Blood and Salt by Barbara Sapergia

Blood and Salt, Barbara Sapergia

Coteau Books, 423 pages

ISBN 9781550505139

On a hot summer night in 1915, a passenger train filled with Ukrainian immigrants rolls westward through the Canadian Prairies.  The train is heading for the Castle-Mountain Banff Internment Camp, and none of the men on the train know why they are there.  Certainly not Taras Kalyna, barely twenty, who followed his love, Halya, when her family emigrated to rural Saskatchewan.  Only a short while ago, Taras and his parents were making a new life for themselves, building a home, working the land, and finding steady employment in town.  The Canadian government then decided that Ukrainians, coming from a region ruled by Austria, posed a threat during wartime and should be contained for the duration.  His freedom gone, Taras now sits on a train that is carrying him to a prison camp in the Rocky Mountains.

Taras lives at the camp for two years.  The men rise early and spend their days hacking away at the mountains to clear out a path for the Trans-Canada Highway.  It is hard work, made even more difficult by austere living conditions and lack of decent food.  Fortunately for Taras, he quickly befriends the other men in his bunkhouse, and at night, they tell stories.  Myro relates the adventures of the celebrated painter and poet Taras Shevchenko, who dreamt, above all else, of a free Ukraine, and Taras tells how he came to be separated from the beautiful Halya and his plans to find her when the imprisonment is over.  Through the power of storytelling, the men discover their capacity to speak out against injustice and create a better situation for everyone.

Told in a wonderfully conversational voice, Blood and Salt effectively exposes the atrocity of Canadian internment camps while reflecting on the importance of love, freedom and national identity.   This compelling story will appeal to those who enjoyed the themes in Obasan by Joy Kogawa and Tallgrass by Sandra Dallas, and also to readers of well-written historical fiction set in Canada.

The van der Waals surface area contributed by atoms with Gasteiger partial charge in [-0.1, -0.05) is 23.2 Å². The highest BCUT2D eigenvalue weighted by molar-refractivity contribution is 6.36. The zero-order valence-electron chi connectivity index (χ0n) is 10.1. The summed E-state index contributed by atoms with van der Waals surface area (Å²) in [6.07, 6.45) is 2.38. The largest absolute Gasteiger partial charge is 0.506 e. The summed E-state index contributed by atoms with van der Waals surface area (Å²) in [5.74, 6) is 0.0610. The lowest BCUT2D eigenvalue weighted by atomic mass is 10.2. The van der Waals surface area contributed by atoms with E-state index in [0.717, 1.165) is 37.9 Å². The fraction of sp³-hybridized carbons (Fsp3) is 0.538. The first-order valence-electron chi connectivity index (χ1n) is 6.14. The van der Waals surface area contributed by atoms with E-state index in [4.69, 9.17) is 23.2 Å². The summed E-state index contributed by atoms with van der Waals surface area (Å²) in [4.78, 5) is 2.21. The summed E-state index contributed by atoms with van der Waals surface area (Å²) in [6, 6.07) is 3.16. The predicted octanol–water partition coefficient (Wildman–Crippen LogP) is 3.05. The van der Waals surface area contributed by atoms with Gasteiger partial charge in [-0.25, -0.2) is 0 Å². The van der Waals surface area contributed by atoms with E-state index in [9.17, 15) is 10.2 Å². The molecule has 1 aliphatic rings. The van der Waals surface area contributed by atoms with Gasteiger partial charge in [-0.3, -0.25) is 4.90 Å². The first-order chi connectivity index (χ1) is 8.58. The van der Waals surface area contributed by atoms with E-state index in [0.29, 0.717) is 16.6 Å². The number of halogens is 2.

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10 Responses to Blood and Salt by Barbara Sapergia

  1. You do this so well! Just wondering–have you ever read The English Passengers by Matthew Kneale? One of the best books I’ve read for a long time.

  2. Alex says:

    I think we are all so quick to overlook the fact that the Allies behaved atrociously to certain groups of people in both wars. ‘Snow Falling on Cedars’ was a real eye-opener for me. I shall look out for this.

    • Naomi says:

      Yes, I found Snow Falling on Cedars very moving, too. In Canada, we tend to have this sense that we’re somehow innocent of all of this, but that’s not true. I’d love to find a similar novel about the African-American experience after the runaway slaves arrived in Canada … apparently it wasn’t as rosy as we’d like to think.

  3. This sounds fascinating. I had no idea there were internment camps in Canada.

    • Naomi says:

      Yes, we had them in both World Wars, and the Trans-Canada Highway was mostly built by new immigrants who ended up in these camps. Not many Canadians know about this awful bit of our history, even today.

  4. You can find more information about Canada’s first national internment operations at the website of the Ukrainian Canadian Civil Liberties Association (www.uccla.ca) or at the website of the Canadian First World War Internment Recognition Fund (www.internmentcanada.ca). There is also an interactive map of the 24 camp sites at the website of the Ukrainian Canadian Civil Liberties Foundation.

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